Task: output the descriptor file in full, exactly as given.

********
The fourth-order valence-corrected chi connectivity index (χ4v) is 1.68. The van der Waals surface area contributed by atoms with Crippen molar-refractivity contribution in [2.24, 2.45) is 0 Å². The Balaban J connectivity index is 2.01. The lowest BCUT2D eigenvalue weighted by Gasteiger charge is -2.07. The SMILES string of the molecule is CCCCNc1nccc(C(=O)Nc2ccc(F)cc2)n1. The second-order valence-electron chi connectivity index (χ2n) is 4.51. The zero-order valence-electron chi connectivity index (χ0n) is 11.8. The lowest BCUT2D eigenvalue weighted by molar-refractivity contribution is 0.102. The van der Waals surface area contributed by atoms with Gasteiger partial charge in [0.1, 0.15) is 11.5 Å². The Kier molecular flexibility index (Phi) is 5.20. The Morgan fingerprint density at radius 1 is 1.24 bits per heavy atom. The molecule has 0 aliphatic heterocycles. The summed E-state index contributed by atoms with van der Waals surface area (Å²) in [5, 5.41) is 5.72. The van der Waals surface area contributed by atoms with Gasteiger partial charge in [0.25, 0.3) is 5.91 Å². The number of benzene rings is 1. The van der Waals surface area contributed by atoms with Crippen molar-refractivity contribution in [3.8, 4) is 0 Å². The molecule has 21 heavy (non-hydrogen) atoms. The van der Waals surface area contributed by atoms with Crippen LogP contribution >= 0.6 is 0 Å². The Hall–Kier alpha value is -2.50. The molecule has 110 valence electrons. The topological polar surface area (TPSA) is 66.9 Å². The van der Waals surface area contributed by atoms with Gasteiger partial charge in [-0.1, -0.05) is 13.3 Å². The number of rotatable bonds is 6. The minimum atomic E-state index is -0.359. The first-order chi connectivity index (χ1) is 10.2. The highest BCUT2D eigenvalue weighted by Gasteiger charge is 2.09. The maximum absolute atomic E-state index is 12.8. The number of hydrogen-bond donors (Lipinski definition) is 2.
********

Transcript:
The fourth-order valence-corrected chi connectivity index (χ4v) is 1.68. The van der Waals surface area contributed by atoms with Crippen molar-refractivity contribution in [2.24, 2.45) is 0 Å². The Balaban J connectivity index is 2.01. The lowest BCUT2D eigenvalue weighted by Gasteiger charge is -2.07. The SMILES string of the molecule is CCCCNc1nccc(C(=O)Nc2ccc(F)cc2)n1. The second-order valence-electron chi connectivity index (χ2n) is 4.51. The zero-order valence-electron chi connectivity index (χ0n) is 11.8. The lowest BCUT2D eigenvalue weighted by molar-refractivity contribution is 0.102. The van der Waals surface area contributed by atoms with Gasteiger partial charge in [0.1, 0.15) is 11.5 Å². The Kier molecular flexibility index (Phi) is 5.20. The Morgan fingerprint density at radius 1 is 1.24 bits per heavy atom. The molecule has 0 aliphatic heterocycles. The summed E-state index contributed by atoms with van der Waals surface area (Å²) in [5, 5.41) is 5.72. The van der Waals surface area contributed by atoms with Gasteiger partial charge in [0.25, 0.3) is 5.91 Å². The number of benzene rings is 1. The van der Waals surface area contributed by atoms with Crippen molar-refractivity contribution in [3.8, 4) is 0 Å². The molecule has 21 heavy (non-hydrogen) atoms. The van der Waals surface area contributed by atoms with Crippen LogP contribution >= 0.6 is 0 Å². The Hall–Kier alpha value is -2.50. The molecule has 110 valence electrons. The topological polar surface area (TPSA) is 66.9 Å². The van der Waals surface area contributed by atoms with Gasteiger partial charge in [-0.1, -0.05) is 13.3 Å². The number of rotatable bonds is 6. The minimum atomic E-state index is -0.359. The first-order chi connectivity index (χ1) is 10.2. The highest BCUT2D eigenvalue weighted by Gasteiger charge is 2.09. The maximum absolute atomic E-state index is 12.8. The number of hydrogen-bond donors (Lipinski definition) is 2.